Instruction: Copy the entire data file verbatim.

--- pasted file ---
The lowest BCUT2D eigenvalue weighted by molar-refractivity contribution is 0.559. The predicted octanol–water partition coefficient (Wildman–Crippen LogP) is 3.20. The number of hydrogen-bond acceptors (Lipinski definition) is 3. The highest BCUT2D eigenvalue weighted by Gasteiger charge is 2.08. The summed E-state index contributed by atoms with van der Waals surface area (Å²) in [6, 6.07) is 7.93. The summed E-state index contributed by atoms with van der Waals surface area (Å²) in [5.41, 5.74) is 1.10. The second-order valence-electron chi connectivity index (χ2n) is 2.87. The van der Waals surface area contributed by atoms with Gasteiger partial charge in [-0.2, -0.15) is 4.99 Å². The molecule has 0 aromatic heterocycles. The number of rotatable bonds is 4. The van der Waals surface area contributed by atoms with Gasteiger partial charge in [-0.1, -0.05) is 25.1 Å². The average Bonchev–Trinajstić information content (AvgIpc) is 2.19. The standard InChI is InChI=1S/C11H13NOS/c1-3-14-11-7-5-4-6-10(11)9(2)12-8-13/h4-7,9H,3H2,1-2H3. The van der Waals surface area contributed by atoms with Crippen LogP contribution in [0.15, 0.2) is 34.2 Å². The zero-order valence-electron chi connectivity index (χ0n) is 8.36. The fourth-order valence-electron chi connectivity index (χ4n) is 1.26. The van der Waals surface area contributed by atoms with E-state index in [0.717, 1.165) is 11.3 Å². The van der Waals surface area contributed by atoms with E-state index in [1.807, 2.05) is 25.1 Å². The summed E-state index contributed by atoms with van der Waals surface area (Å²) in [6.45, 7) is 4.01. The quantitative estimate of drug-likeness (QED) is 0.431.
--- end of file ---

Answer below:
The lowest BCUT2D eigenvalue weighted by molar-refractivity contribution is 0.559. The predicted octanol–water partition coefficient (Wildman–Crippen LogP) is 3.20. The number of hydrogen-bond acceptors (Lipinski definition) is 3. The highest BCUT2D eigenvalue weighted by Gasteiger charge is 2.08. The summed E-state index contributed by atoms with van der Waals surface area (Å²) in [6, 6.07) is 7.93. The summed E-state index contributed by atoms with van der Waals surface area (Å²) in [5.41, 5.74) is 1.10. The second-order valence-electron chi connectivity index (χ2n) is 2.87. The van der Waals surface area contributed by atoms with Gasteiger partial charge in [-0.2, -0.15) is 4.99 Å². The molecule has 0 aromatic heterocycles. The number of rotatable bonds is 4. The van der Waals surface area contributed by atoms with Gasteiger partial charge in [-0.1, -0.05) is 25.1 Å². The average Bonchev–Trinajstić information content (AvgIpc) is 2.19. The standard InChI is InChI=1S/C11H13NOS/c1-3-14-11-7-5-4-6-10(11)9(2)12-8-13/h4-7,9H,3H2,1-2H3. The van der Waals surface area contributed by atoms with Crippen LogP contribution in [0.15, 0.2) is 34.2 Å². The zero-order valence-electron chi connectivity index (χ0n) is 8.36. The fourth-order valence-electron chi connectivity index (χ4n) is 1.26. The van der Waals surface area contributed by atoms with E-state index in [0.717, 1.165) is 11.3 Å². The van der Waals surface area contributed by atoms with E-state index in [1.807, 2.05) is 25.1 Å². The summed E-state index contributed by atoms with van der Waals surface area (Å²) in [6.45, 7) is 4.01. The quantitative estimate of drug-likeness (QED) is 0.431.